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It’s the Proverbial “Can of Worms":  Alternate Tunings for Guitar and Uke

Stringed instruments are mysterious:  Different numbers of strings with different tunings, all imposing particular musical intervals on the open strings, and each having benefits and deficits. The reasons why are numerous.  If you have never popped the top off this musical mystery, perhaps it is time you did.  Musicians whose names and reputations are legendary have used  non-standard tunings: Keith Richard, and George Harrison to name a couple. Thank you Wikipedia, for a lot of information on tunings!
In standard tuning of ukulele and guitar, the interval between the second and third string is a "major third” (two whole steps down), while all the other adjacent strings are a perfect fourth apart (two whole steps plus a half step).  Open tunings alter these ratios to produce a pleasing chord of some kind (usually a major chord) played over the open strings. A major chord has three different tones, namely the first note of the scale, the third note, and and fifth note. Other strings are usually slackened to provide additional notes with these note names, sometimes unison notes, sometimes octaves.  The tunings usually use lowered notes to make it less likely players will break strings re-tuning their instruments.  But why bother to change tuning? Many new chord shapes and sounds are available with open tuning. All twelve major, and twelve minor chords and their extensions are available to the player. The full and vibrant sound it produces makes it ideal for finger-style playing. My experimenting has convinced me that the open tuning allows the player to hear and understand the I, IV, V harmony in a different way. 
In the open tunings common to blues and folk music, the tuning is named for the bass chord when the strings are played “open” without fretting at all.  All similar chords (ie “major” chords if that is what this open chord is) can be made by simply barring across all strings at each fret.  Yes, the lap steel is an open-tuned instrument, with the player using a steel or glass tube to play across the strings changing their pitch. Open D tuning is of particular interest to this writer because ukulele is tuned in standard tuning to either a C6 or D6 chord, so standard tuned ukes can become open D or open C tuning by lowering the first string one full step. Open D tuning was favored by Joni Mitchell, Bob Dylan, and Neil Young to name a few legendary artists.  Dylan’s entire album Blood on the Tracks was originally recorded entirely in open D tuning, as was Joni Mitchell’s “Big Yellow Taxi” (put in a parking lot!).  If you love a particular rendition of a song and cannot duplicate it, the artist may be working in an open tuning you just can’t emulate in standard tuning!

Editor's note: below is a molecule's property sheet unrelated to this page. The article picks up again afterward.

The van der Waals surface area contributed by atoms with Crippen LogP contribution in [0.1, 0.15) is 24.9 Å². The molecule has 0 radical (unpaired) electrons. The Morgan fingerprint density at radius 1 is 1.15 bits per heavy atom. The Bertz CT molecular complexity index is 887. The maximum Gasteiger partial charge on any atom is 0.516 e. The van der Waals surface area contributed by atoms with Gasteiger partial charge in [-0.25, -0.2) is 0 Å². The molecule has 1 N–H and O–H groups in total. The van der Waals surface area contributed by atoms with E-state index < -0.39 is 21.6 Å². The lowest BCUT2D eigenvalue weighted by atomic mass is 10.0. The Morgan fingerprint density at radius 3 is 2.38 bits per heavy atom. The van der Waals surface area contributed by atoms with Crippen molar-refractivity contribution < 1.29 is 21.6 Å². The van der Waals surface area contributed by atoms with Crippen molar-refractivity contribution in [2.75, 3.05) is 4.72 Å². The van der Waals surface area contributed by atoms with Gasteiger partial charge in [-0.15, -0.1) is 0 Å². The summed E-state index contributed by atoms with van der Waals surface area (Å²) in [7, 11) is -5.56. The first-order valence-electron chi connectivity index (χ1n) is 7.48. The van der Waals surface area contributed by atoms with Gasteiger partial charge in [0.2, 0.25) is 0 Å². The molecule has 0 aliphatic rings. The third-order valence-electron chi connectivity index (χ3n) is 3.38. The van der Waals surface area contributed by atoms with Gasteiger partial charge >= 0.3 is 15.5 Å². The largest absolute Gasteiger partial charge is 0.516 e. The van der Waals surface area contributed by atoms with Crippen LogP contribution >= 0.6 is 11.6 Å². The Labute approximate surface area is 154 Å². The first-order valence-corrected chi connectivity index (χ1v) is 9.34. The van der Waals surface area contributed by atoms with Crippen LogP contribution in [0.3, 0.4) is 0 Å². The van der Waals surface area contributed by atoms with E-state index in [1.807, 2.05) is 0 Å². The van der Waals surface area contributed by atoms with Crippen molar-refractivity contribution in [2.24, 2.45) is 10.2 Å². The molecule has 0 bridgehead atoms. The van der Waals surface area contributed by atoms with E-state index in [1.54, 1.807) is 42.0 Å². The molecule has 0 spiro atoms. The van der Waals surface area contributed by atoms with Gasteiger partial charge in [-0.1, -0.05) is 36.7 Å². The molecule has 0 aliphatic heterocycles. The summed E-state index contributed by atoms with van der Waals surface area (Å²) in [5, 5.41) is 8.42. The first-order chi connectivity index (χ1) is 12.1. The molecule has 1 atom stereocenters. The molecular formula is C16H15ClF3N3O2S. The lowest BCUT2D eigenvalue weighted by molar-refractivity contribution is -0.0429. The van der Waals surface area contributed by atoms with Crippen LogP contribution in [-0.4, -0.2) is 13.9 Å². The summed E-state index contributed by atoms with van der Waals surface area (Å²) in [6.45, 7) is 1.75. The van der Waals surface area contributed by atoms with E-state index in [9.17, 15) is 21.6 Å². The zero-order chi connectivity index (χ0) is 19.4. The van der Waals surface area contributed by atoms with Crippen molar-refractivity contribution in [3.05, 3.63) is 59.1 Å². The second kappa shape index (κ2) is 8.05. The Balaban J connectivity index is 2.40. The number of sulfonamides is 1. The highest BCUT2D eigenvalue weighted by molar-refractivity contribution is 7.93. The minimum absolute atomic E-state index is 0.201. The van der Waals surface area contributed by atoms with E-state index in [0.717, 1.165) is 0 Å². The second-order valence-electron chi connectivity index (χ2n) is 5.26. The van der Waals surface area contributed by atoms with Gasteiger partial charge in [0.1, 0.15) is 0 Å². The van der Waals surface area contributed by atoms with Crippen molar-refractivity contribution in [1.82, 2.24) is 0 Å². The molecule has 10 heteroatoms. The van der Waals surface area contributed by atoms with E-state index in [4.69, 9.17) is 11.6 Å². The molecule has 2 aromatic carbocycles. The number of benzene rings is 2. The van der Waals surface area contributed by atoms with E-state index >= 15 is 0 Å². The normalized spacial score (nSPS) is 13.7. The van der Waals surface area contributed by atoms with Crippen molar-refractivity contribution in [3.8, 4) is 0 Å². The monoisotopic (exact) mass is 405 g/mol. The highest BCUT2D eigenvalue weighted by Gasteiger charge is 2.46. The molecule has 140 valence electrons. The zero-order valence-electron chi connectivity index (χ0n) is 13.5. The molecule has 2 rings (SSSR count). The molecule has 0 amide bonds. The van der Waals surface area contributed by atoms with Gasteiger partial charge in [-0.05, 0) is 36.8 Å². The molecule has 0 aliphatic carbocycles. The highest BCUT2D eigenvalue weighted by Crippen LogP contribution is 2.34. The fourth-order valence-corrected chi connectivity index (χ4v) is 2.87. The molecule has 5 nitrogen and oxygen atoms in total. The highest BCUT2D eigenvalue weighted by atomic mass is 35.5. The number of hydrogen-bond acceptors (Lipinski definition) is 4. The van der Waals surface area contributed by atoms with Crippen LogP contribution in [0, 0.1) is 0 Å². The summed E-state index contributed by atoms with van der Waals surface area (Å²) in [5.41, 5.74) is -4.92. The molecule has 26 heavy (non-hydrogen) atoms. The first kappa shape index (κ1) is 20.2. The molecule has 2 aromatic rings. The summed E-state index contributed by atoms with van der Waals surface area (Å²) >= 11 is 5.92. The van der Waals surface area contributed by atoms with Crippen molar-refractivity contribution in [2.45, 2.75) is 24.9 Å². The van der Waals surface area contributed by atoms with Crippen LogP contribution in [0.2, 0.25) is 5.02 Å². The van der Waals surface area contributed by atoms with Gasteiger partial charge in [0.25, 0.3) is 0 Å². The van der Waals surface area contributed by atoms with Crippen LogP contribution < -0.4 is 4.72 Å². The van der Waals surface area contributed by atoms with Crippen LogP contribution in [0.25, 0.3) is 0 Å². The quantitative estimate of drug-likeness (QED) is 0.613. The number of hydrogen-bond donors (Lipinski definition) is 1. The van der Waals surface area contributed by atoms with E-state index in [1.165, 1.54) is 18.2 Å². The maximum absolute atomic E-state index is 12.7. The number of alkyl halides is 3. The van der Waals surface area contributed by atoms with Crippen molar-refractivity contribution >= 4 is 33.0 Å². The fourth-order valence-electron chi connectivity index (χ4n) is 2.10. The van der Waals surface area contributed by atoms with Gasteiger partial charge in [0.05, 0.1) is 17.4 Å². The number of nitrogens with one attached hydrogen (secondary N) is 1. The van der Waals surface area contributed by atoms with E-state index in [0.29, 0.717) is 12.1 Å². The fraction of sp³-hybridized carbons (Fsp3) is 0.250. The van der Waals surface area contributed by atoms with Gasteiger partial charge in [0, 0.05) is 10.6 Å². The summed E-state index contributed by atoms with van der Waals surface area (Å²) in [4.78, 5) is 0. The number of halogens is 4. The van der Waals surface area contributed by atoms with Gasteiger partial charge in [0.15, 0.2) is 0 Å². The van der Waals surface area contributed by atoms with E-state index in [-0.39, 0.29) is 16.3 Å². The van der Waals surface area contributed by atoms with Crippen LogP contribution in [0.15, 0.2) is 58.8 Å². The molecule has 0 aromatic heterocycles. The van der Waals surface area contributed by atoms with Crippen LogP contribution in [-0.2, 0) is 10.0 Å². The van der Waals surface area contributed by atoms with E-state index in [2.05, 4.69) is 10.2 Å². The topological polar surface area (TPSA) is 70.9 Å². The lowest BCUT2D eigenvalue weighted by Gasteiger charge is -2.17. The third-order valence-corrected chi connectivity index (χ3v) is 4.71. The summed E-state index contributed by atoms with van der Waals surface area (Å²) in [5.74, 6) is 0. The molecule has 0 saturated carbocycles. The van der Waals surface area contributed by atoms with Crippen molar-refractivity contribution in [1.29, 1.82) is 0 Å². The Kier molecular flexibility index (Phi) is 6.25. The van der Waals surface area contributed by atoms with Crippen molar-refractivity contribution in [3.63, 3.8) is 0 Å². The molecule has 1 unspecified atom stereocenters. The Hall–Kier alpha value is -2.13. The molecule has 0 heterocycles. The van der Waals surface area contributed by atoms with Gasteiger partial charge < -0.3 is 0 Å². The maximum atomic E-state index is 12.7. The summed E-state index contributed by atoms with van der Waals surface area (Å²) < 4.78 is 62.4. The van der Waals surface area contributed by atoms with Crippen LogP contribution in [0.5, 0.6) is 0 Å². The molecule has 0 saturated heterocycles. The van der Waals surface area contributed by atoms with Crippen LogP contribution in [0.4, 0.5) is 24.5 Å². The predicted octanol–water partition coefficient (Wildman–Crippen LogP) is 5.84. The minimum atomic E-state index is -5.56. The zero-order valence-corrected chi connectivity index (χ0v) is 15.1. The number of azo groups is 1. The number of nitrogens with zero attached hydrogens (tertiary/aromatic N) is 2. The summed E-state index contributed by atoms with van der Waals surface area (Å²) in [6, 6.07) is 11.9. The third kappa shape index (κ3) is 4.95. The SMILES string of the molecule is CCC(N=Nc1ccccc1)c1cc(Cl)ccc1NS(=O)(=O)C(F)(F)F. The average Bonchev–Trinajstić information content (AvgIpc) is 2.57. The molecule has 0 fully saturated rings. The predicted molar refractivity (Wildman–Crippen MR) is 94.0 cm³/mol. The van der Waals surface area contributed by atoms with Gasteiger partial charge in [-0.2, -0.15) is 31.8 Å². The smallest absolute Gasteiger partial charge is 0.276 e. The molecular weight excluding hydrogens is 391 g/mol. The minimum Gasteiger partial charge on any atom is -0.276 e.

In Hawai’ian traditional guitar and ukulele music, families invented their own tunings which were closely guarded secrets.  Some of them still are, but other tunings have become well known, like “drop G/ Taro Patch” tuning. (D, G, D, G, B, D) on guitar. All techniques employed by guitarists can be mimicked on ukulele, but without the two bass strings, the effect is not as rich. Hawai’ian open tunings are usually used with the low 4th string (low g) on the ukulele.  However, if your ukulele is “high g”, try the open tuning anyway: you’ll find your instrument well suited to playing fiddle and banjo tunes!  When you tune the first string down a whole step it’ll be the same as the fourth string. All the other strings remain unchanged on uke. So your fingering stays the same except on the first string. Guitarists have to incorporate the 6th and 5th strings into the mix.
Open tuning is actually a fairly broad topic.  There are at least three open tunings in every key! Joni Mitchell developed a shorthand method of noting guitar tunings: The first letter denotes the lowest string followed by the relative fret offsets to obtain the pitch of the next higher string (count the half steps including the first and last notes) This scheme highlights pitch relationships and simplifies the process of comparing different tuning schemes.  Search “guitar tunings” in Wikipedia for a chart given the tuning of each string in these various tunings.
Sometimes “instrumental tuning” is employed, where a player changes the tuning of his instrument to be the same as a different instrument. Violin and mandolin are tuned to the interval of the perfect 5th.  This has several advantages. However, tuning into 5ths could never be made to work with nylon stringed instruments—perhaps that is why guitar and ukulele are tuned in 4ths with one major 3rd instead.
Intermediate Ukulele class will explore open tuning on ukulele, beginning on Saturday March 2. If you already play up and down the C major scale in standard tuning and change chords in several keys with ease, you’re ready for this challenge  We will play “Kanikapila style”, by ear, in open tuning,  beginning with open C, and perhaps trying open D part midway through the class.  We’ll take simple songs with a I, IV, V harmonic structure and try them in open tuning. Bring a favorite song with you to class.  (In the key of C, I, IV, V means the chords C, F, and G or G7.)
So if you’ve always colored between the lines, and played it safe, and now it’s snowing cats and dogs and life is getting  a bit tedious, I encourage you to open this can of worms! You’re bound to learn and grow musically in the process! Stay safe, and play music! We’ll be here for you at GCM if we can slide downhill from Dufur without leaving the road! If you find us closed, we apologize for any inconvenience.
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